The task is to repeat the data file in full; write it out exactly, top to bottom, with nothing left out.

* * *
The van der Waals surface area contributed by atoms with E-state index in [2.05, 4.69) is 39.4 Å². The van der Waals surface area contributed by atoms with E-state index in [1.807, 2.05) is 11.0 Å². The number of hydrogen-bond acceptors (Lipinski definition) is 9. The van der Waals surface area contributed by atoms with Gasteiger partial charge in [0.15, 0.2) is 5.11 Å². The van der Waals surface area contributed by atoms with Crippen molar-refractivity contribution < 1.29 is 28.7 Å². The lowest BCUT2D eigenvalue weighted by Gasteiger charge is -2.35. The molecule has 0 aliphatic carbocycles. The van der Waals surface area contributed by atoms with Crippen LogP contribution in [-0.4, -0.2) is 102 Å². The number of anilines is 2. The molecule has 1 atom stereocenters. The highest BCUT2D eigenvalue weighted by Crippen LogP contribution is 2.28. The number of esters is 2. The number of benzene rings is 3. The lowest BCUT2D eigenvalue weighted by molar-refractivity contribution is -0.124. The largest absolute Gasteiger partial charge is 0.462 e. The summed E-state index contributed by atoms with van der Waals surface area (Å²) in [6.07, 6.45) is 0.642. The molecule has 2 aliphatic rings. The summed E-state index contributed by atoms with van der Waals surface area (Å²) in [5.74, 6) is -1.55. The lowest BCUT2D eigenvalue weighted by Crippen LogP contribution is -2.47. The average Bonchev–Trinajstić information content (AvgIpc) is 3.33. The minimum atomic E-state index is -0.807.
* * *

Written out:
The van der Waals surface area contributed by atoms with E-state index in [2.05, 4.69) is 39.4 Å². The van der Waals surface area contributed by atoms with E-state index in [1.807, 2.05) is 11.0 Å². The number of hydrogen-bond acceptors (Lipinski definition) is 9. The van der Waals surface area contributed by atoms with Gasteiger partial charge in [0.15, 0.2) is 5.11 Å². The van der Waals surface area contributed by atoms with Crippen molar-refractivity contribution < 1.29 is 28.7 Å². The lowest BCUT2D eigenvalue weighted by Gasteiger charge is -2.35. The molecule has 0 aliphatic carbocycles. The van der Waals surface area contributed by atoms with Crippen LogP contribution in [-0.4, -0.2) is 102 Å². The number of anilines is 2. The molecule has 1 atom stereocenters. The highest BCUT2D eigenvalue weighted by Crippen LogP contribution is 2.28. The number of esters is 2. The number of benzene rings is 3. The lowest BCUT2D eigenvalue weighted by molar-refractivity contribution is -0.124. The largest absolute Gasteiger partial charge is 0.462 e. The summed E-state index contributed by atoms with van der Waals surface area (Å²) in [6.07, 6.45) is 0.642. The molecule has 2 aliphatic rings. The summed E-state index contributed by atoms with van der Waals surface area (Å²) in [5.74, 6) is -1.55. The lowest BCUT2D eigenvalue weighted by Crippen LogP contribution is -2.47. The average Bonchev–Trinajstić information content (AvgIpc) is 3.33. The minimum atomic E-state index is -0.807.